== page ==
Notre Dame continues BIG EAST Conference action this afternoon at Purcell Pavilion when it takes on DePaul at 12:00 p.m. (ET). Irish UNDerground will have all the angles in and around the action covered throughout today's game. Be sure to share your questions, comments and complaints and let your voice be heard throughout the Notre Dame nation. Want to track all the action from your mobile device? No problem. Simply click (or to be phone friendly, "touch") HERE.
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Things were looking rough with just over two minutes to go in the second half last night as the men's hoops squad struggled to get some momentum going on the road against a tough West Virginia team. Notre Dame was 2-for-18 from three-point range, and it seemed like a young Irish team was going to have a rough loss in Morgantown. It could have been one of those difficult losses that conventional wisdom says every young team has to undergo as a "learning experience" when you play in a incredibly tough conference like the Big East. Bang. Eric Atkins drains a three pointer. Bang. Jerian Grant, who before was just 1-of-6 from three-point range, calmly strokes a trey with 25 seconds on the shot clock. Bang. Scott Martin buries a three. Suddenly, Notre Dame had a six-point lead with less than a minute remaining, and the team never looked back. The Irish defeated the Mountaineers, 55-49, and once again went against the script and shattered expectations. This season's team is going on the road and beating tough teams at the end of games. That's something you expect from a team of veteran starters, guys who have been playing together for years. But this team is starting two sophomores and a freshman, and every member of the starting lineup could return next year. This was supposed to be a rebuilding year. Making it to the NCAA tournament seemed like a pipe dream. Now, the student body is debating how high we should be ranked in next week's top 25. What could have been a down year has turned into a showcase for Mike Brey's ability to reload and retool his team. The Irish have grown as a team, using Brey's burn offense to slow down the clock and make big plays with little time left on the shot clock. They've dictated the pace and tempo of games, and managed to hang with the best in the Big East. Somehow, Notre Dame is 8-3 in the Big East. Somehow, this team seems like a safe bet to make it to the NCAA tournament. Somehow, Brey has done it again. A team that wasn't supposed to come together and be good until next year or the year after that (by the way, imagine how good this team will be with more time to develop) is ready to compete - and not just to compete, but to win - right now. As a fan, I can't believe what I'm watching. This mixture of defense, chemistry, and clutch shooting has been absolutely unbelievable. I am loving every second of this season, and I am going to follow these players as far as they can take us. The way this team has been playing lately, I wouldn't be surprised if this ride lasts all the way into March Madness. And once you make it there, anything can happen, right? - Tom McGuire ('14)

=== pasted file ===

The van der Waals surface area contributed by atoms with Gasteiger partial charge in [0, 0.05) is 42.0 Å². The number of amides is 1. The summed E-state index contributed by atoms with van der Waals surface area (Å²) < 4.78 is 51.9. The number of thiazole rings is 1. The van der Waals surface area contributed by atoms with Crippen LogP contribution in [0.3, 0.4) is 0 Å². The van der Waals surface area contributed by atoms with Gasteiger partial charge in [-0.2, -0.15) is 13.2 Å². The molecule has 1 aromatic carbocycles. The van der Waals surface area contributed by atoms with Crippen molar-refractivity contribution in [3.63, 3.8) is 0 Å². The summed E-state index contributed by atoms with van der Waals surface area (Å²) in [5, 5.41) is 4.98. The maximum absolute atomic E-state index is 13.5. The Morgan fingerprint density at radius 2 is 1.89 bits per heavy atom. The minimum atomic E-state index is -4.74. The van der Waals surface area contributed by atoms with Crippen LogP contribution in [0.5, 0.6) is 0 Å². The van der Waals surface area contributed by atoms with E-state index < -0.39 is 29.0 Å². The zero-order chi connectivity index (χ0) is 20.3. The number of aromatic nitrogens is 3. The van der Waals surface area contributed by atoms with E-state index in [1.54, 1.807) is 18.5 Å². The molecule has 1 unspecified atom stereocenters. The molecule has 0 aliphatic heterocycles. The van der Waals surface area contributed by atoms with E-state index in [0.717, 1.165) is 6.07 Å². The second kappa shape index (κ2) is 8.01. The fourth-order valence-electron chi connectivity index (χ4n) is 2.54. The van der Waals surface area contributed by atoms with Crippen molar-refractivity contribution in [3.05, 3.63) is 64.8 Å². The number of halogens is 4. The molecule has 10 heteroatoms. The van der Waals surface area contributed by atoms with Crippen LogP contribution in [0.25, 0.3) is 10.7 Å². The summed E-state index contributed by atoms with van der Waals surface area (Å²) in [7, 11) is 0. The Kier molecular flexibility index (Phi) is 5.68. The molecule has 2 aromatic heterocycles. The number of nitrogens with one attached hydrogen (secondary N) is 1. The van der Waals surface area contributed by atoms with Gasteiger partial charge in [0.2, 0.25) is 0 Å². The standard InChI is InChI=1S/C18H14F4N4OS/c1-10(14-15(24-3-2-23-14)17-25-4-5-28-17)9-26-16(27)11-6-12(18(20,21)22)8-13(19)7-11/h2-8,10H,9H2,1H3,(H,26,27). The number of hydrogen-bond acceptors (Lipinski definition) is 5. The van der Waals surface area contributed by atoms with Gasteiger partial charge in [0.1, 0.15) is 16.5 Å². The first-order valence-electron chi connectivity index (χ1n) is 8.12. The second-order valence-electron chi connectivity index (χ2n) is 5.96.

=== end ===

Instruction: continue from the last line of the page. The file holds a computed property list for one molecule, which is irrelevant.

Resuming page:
UND.com's Jack Nolan takes Irish fans inside the men's basketball program ... I first started announcing Notre Dame men's basketball games in 1982. During the past 30 years I have had the pleasure of describing to Irish fans the exploits of many outstanding Notre Dame teams, but no Irish team during the past three decades has consistently exceeded my expectations more than this year's squad. When the team walked off the floor after losing at Gonzaga by 20 points in November, no one - and I mean no one - could have expected them to go on to beat five ranked teams by the first weekend in February. But that is exactly what has happened. (And as I write this, Notre Dame and Ohio State are the only teams in the nation to beat five ranked teams this season. The Buckeyes are ranked third in both of this week's polls. The Irish are still not ranked in either polls!) This is probably just fine with a Notre Dame team that likes to "stay under the radar." However, attention is starting to be paid to the team's efforts as Mike Brey's squad did receive enough votes to rank 26th in both polls this week. An argument can be made that Brey is turning in the best coaching job of his career with a team that lost a John Wooden Award candidate in Tim Abromaitis the day after Thanksgiving. That says a lot when you consider that Brey is the reigning National Coach of the Year (the only Notre Dame men's basketball coach to win the award) and also picked up his third BIG EAST Coach of Year Award last season - an award voted on by the coaches he competes against every night in conference play. This year's team is winning by controlling the tempo on both ends of the floor and by imposing its will on the opposition. It is not an easy way to win. Brey's constant focus on pushing his players to get better every day, to always deliver a complete effort while also making sure the players remain confident on both ends of the floor makes winning this way possible. His ability to know what buttons to push and when to push those buttons has been extremely impressive. A few examples: In the days leading up to the BIG EAST opener against No. 22 Pittsburgh, Brey added a catch-and-shoot three-point drill to practice. Against the Panthers, Alex Dragicevich scored a career-high 22 points including a career-high four three-pointers in the second half when the Irish broke open a close game to build a 17-point lead before cruising to a 72-59 win. Brey and his staff, a staff he often praises, have come up with some great game plans this season. After a tough loss at Cincinnati during a five-day road trip after the Pitt win, the team regrouped and worked on a game plan to control No. 10 Louisville's attacking transition offense, in particular point guard Peyton Siva. The Irish ended up winning in double overtime, handing Louisville what was only its fourth loss ever at the Yum Center. Even more, Siva was held to four points during regulation. No. 1 Syracuse came to Notre Dame with the Irish on a two-game losing streak. During the days leading up to the game, Brey resurrected an old three-point shooting drill in which the team splits in two groups and competes against each other. The Irish shot 50% from three-point land against the Orange in the game, which included six three-pointers from four different players in the first half as Notre Dame built an 18-point lead on the way to beating the nation's top ranked team. The following week on the road at Seton Hall, Brey sensed something was out of whack with the team's end of shoot-around free throw drill, so he changed it. Brey made the team march up and down the floor to each basket for four different repetitions of the shooting drill until the team made 80 percent of its free throws. That night the Irish hit 24 of 32 free throws on the way to handing the Pirates their first home loss of the season. It is just a coincidence that the three drills cited have involved offense, because this year's Notre Dame team has raised the most eyebrows by winning with defense. Brey's Notre Dame's teams have always had an offensive identity, and that has led some observers to assume Brey does not spend a whole lot of time working with his team on the defensive end of the floor. Nothing could be further from the truth.